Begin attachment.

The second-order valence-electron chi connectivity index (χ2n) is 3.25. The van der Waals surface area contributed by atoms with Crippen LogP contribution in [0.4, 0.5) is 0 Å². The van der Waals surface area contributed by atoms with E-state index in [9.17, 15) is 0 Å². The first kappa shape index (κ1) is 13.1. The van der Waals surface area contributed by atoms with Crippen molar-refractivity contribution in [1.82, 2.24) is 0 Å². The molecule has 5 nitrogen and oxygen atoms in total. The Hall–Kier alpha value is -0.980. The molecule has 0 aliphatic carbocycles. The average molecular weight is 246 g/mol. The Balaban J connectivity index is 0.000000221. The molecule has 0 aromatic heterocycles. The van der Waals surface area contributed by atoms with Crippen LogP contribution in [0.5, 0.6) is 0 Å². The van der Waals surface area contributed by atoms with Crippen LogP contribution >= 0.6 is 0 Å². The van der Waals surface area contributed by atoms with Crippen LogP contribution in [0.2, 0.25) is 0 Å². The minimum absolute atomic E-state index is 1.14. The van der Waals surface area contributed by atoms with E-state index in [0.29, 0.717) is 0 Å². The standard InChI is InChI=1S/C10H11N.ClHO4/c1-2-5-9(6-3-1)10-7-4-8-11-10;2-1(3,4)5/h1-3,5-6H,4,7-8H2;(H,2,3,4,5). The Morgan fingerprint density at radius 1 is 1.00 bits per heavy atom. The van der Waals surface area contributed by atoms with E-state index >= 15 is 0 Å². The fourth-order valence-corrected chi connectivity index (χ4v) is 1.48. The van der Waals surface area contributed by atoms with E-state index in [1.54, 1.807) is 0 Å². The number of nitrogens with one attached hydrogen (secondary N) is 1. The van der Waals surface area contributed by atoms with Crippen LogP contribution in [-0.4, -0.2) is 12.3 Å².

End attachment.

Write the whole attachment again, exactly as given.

The second-order valence-electron chi connectivity index (χ2n) is 3.25. The van der Waals surface area contributed by atoms with Crippen LogP contribution in [0.4, 0.5) is 0 Å². The van der Waals surface area contributed by atoms with E-state index in [9.17, 15) is 0 Å². The first kappa shape index (κ1) is 13.1. The van der Waals surface area contributed by atoms with Crippen molar-refractivity contribution in [1.82, 2.24) is 0 Å². The molecule has 5 nitrogen and oxygen atoms in total. The Hall–Kier alpha value is -0.980. The molecule has 0 aliphatic carbocycles. The average molecular weight is 246 g/mol. The Balaban J connectivity index is 0.000000221. The molecule has 0 aromatic heterocycles. The van der Waals surface area contributed by atoms with Crippen LogP contribution in [0.5, 0.6) is 0 Å². The van der Waals surface area contributed by atoms with Crippen LogP contribution >= 0.6 is 0 Å². The van der Waals surface area contributed by atoms with Crippen LogP contribution in [0.2, 0.25) is 0 Å². The minimum absolute atomic E-state index is 1.14. The van der Waals surface area contributed by atoms with E-state index in [0.29, 0.717) is 0 Å². The standard InChI is InChI=1S/C10H11N.ClHO4/c1-2-5-9(6-3-1)10-7-4-8-11-10;2-1(3,4)5/h1-3,5-6H,4,7-8H2;(H,2,3,4,5). The Morgan fingerprint density at radius 1 is 1.00 bits per heavy atom. The van der Waals surface area contributed by atoms with E-state index >= 15 is 0 Å². The fourth-order valence-corrected chi connectivity index (χ4v) is 1.48. The van der Waals surface area contributed by atoms with E-state index in [1.54, 1.807) is 0 Å². The number of nitrogens with one attached hydrogen (secondary N) is 1. The van der Waals surface area contributed by atoms with Crippen LogP contribution in [-0.4, -0.2) is 12.3 Å².